Music in the Family

Classic Arts Features   Music in the Family
The Vienna Philharmonic presents an all-Austrian program next month at Carnegie Hall.

Since its founding in 1842, the Vienna Philharmonic has separated itself from the world's great orchestras by its singular sound.

"Our situation is unique," says Dr. Clemens Hellsberg, violinist and current chairman of the orchestra, which plays Carnegie Hall March 7 to 9 under Nikolaus Harnoncourt's baton. "We have relationships between teacher and pupil going back to 1819, when Beethoven was alive. In the 1820s and '30s, there was one famous violin teacher in Vienna, and then his son. Both were concertmasters of our orchestra. They educated several generations of violin and viola players, so for a long time, many of the sections‹especially the strings‹have been descended from the same teacher."

But the famous warmth of the orchestra's music making is not all that explains the Philharmonic's autonomy, according to Hellsberg. "We have no chief conductor, we only have guest conductors," he says. "But 'guest' is not the right word, because the relationships are close friendships in a lot of cases. A better term is 'family.'

"With some conductors, it's 'love at first sight,' and with others, the relationship develops over time. But all the conductors we collaborate with have a closer relationship with us than with other orchestras."

The orchestra's 20-year relationship with Harnoncourt wasn't "love at first sight," Hellsberg admits. "That relationship had to grow over the years because he is an artist who provokes discussion, not only by the musicians but by the audience. He does things his own way. And he knows not everybody agrees, so it took time until a majority of the orchestra was convinced. Now, it's a wonderful relationship: He not only has his own ideas but he knows the history of the works.... You learn not only about music from him, but about culture and history."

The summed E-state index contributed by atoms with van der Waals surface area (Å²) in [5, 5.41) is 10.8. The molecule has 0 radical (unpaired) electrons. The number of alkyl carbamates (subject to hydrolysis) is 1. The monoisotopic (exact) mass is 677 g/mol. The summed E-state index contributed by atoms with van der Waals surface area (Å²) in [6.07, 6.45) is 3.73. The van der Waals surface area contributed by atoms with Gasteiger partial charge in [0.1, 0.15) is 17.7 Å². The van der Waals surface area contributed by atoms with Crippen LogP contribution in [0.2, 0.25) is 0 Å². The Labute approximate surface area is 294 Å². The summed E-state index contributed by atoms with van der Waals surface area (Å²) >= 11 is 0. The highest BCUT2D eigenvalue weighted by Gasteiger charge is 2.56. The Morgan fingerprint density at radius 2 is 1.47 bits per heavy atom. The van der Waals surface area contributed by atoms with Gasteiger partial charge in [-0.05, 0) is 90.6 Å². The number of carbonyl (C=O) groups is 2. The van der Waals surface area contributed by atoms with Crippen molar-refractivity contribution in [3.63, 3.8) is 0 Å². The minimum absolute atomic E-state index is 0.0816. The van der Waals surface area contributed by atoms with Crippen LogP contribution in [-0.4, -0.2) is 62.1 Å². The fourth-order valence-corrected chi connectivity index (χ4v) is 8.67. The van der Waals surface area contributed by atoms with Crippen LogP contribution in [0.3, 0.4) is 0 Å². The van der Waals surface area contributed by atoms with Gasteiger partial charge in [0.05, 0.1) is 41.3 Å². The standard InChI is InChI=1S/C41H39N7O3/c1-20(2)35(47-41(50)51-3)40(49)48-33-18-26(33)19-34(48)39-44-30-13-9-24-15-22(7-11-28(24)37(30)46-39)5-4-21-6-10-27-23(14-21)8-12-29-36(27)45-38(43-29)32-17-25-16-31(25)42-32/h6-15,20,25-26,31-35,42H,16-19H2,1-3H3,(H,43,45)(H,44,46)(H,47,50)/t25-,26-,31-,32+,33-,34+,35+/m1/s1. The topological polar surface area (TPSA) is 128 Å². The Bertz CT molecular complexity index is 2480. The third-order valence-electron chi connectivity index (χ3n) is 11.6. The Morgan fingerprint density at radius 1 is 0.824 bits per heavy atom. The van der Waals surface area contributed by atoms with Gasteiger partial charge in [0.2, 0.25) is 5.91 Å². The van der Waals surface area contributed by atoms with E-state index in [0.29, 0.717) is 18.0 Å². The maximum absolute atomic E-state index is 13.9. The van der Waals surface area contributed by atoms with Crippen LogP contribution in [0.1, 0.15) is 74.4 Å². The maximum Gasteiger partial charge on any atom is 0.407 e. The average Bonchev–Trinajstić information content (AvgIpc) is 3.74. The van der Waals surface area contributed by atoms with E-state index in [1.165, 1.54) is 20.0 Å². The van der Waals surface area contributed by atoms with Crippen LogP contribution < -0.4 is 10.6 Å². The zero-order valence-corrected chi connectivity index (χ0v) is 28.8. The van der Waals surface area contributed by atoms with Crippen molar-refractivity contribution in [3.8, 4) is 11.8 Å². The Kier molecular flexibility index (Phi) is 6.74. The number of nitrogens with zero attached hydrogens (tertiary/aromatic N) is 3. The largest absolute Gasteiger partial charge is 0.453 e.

For these concerts, the programs are purposely provincial. "It's the first time since 1989, when we were here with Herbert von Karajan, that we've come with an Austrian conductor," Hellsberg notes. "We wanted to play an all-Austrian program. And we wanted to play music we've already played with Harnoncourt in Vienna." The first concert pairs Berg's Violin Concerto (soloist, Gidon Kremer) and Bruckner's Symphony No. 4; the second, waltzes by Johann and Josef Strauss with Beethoven's "Pastoral" Symphony; and the third pairs Schubert's Fourth Symphony with Dvorák's Ninth.

But isn't Dvorák Czech? Hellsberg explains otherwise. "Dvorák lived in Austria, was a member of Parliament, and often attended Vienna Philharmonic concerts," he says, adding with a smile, "There's an old saying that every Viennese has at least one Czech grandmother."

Among each season's highlights for the orchestra's members are their annual Carnegie Hall visits. "When you enter a concert hall, you know how an audience feels, whether they welcome you or not, and in New York," Hellsberg says, "we have a lot of friends."

Kevin Filipski is a frequent contributor to Playbill.

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